07 June 2021

The @IAmSciComm threads, 2021 edition

Twitter heading for IAmSciComm hosted by Zen Faulkes

I’ve started my time hosting the IAmSciComm Twitter account, and will be adding my threads here as I go so that they are easy to find.

Monday, 7 June 2021

Tuesday, 8 June 2021

Wednesday, 9 June 2021

Thursday, 10 June 2021

Friday, 11 June 2021

Saturday, 12 June 2021

Sunday, 13 June 2021

Related posts

The IAmSciComm threads 

06 June 2021

The week of IAmSciComm, 6 June 2021!

I have just taken over the reigns of the @IAmSciComm rotating curator Twitter account! This is my second time hosting, and am gratified to be asked back.

Here is a rough schedule for the week.

Monday, 7 June: Show me a poster, graphic, or dataviz!   Tuesday, 8 June: Why streaks matter!  Wednesday, 9 June: From blog to book!   Thursday, 10 June: Posters for everyone!   Friday, 11 June: Posters reviewed!  Saturday, 12 June: The randomizer!

  • Monday, 7 June: Show me a poster, graphic, or dataviz! 
  • Tuesday, 8 June: Why streaks matter!
  • Wednesday, 9 June: From blog to book! 
  • Thursday, 10 June: Posters for everyone! 
  • Friday, 11 June: Posters reviewed!
  • Saturday, 12 June: The randomizer!

Join me, won’t you?

Related posts

The IAmSciComm threads

External links

IAmSciComm home page

04 June 2021

Experiments doesn’t always lead to papers

Drugmonkey tweeted

Telling academic trainees in the biomedical sciences to put their heads down, do a lot of experiments and the papers will just emerge as a side-product is the worst sort of gaslighting.

He’s right, as he often is, but it bears examining why that’s the case.

First, not all experiments should be published. Experiments can have design flaws like uncontrolled variables, small sample sizes, and all the other points of weakness that we learn to find and attack in journal club in graduate school.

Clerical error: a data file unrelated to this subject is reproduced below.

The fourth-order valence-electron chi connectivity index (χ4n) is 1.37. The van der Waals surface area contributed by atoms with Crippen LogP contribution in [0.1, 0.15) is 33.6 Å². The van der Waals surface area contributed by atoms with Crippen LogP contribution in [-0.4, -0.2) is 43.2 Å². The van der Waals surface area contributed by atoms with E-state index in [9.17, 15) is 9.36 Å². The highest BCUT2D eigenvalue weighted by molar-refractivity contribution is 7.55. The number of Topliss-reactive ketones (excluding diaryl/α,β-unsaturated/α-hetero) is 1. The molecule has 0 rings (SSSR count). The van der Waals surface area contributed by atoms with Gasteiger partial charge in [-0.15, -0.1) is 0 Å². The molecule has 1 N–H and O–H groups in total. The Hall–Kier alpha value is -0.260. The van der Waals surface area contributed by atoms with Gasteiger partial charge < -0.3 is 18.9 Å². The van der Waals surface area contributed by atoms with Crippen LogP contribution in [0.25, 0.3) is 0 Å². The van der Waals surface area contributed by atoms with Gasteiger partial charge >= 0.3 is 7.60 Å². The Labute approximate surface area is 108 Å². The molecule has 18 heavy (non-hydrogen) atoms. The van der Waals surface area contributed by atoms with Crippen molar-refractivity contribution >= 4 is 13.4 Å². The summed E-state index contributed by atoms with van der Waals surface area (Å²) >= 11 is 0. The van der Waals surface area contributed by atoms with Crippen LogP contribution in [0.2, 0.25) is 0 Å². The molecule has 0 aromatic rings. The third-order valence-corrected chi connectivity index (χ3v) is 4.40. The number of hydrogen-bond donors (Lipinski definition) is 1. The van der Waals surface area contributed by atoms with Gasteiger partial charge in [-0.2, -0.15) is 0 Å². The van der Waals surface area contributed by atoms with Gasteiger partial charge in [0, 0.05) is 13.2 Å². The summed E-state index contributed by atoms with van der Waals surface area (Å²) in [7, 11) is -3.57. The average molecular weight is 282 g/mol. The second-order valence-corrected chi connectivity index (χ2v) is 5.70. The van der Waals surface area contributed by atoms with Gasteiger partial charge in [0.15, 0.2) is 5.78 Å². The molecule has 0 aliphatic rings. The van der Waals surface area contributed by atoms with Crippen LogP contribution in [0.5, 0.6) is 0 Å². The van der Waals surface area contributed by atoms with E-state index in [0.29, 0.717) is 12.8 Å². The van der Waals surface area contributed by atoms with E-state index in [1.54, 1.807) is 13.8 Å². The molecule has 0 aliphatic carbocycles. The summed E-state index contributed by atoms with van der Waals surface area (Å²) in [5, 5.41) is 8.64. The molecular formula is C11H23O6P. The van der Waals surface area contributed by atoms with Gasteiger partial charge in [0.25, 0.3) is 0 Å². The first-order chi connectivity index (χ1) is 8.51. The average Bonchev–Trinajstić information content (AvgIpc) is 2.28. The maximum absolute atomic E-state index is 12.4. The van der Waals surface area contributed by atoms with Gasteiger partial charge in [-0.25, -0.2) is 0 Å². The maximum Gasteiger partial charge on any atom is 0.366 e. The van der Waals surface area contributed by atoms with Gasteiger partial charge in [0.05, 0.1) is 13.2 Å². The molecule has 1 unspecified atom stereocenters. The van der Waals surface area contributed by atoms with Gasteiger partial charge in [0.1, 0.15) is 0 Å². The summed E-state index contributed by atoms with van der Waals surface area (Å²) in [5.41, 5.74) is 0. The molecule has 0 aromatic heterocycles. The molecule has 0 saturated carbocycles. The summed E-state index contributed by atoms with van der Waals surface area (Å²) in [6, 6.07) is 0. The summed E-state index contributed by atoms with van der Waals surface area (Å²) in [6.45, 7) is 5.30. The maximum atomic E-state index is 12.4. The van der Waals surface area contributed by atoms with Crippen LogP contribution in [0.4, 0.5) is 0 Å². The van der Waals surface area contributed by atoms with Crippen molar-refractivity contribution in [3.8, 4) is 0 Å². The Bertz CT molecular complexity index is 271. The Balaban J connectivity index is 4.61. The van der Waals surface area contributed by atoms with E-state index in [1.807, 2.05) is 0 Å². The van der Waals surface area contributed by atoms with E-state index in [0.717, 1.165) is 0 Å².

Second, even if an experiment is technically sound and therefore publishable in theory, it may not be publishable in practice. In many fields, it’s almost impossible to publish a single experiment, because the bar for publication is high. People usually want to see a problem tackled by multiple experiments. The amount of data that is expected in a publishable paper has increased and probably will continue to do so.

The bar for what is considered “publishable” is malleable. We have seen that in the last two years with the advent of COVID-19. There was an explosion of scientific papers, many of which probably would not have been publishable if there wasn’t a pandemic going on. People were starved for information and researchers responded in force. You have to understand what is interesting to your research community.

Third, experimental design is a very different skill from writing and scientific publication. 

Fourth, it’s not a given that everyone feels the same drive to publish. Different people have different work priorities. For instance, I saw a lot of my colleagues who had big labs groups with a lot of students who churned through regularly. Those labs generated a lot of posters and a lot of master’s theses. According to our department guidelines, theses were supposed to represent publishable work.

But all of that didn’t turn into papers consistently. I think people got positive feedback for having lots of students (and looking “busy”) and came to view “I have a lot of students” as their personal measure of success. Or, they just got into the habit of thinking, “I’ll write up that work later.” “Or just one more experiment so we can get it in a better journal.”

I had fewer students and master’s theses written than my colleagues, but I published substantially more papers. I say this not to diss my colleagues or brag on myself, but it’s a fact. I made publication a priority.

Publishing papers requires very intentional, deliberate planning. It requires understanding the state of the art in the research literature. It requires setting aside time to write the papers. It requires understanding what journals publish what kinds of results. Just doing experiments in the lab will not cause papers to fall down like autumn leaves being shaken loose from trees.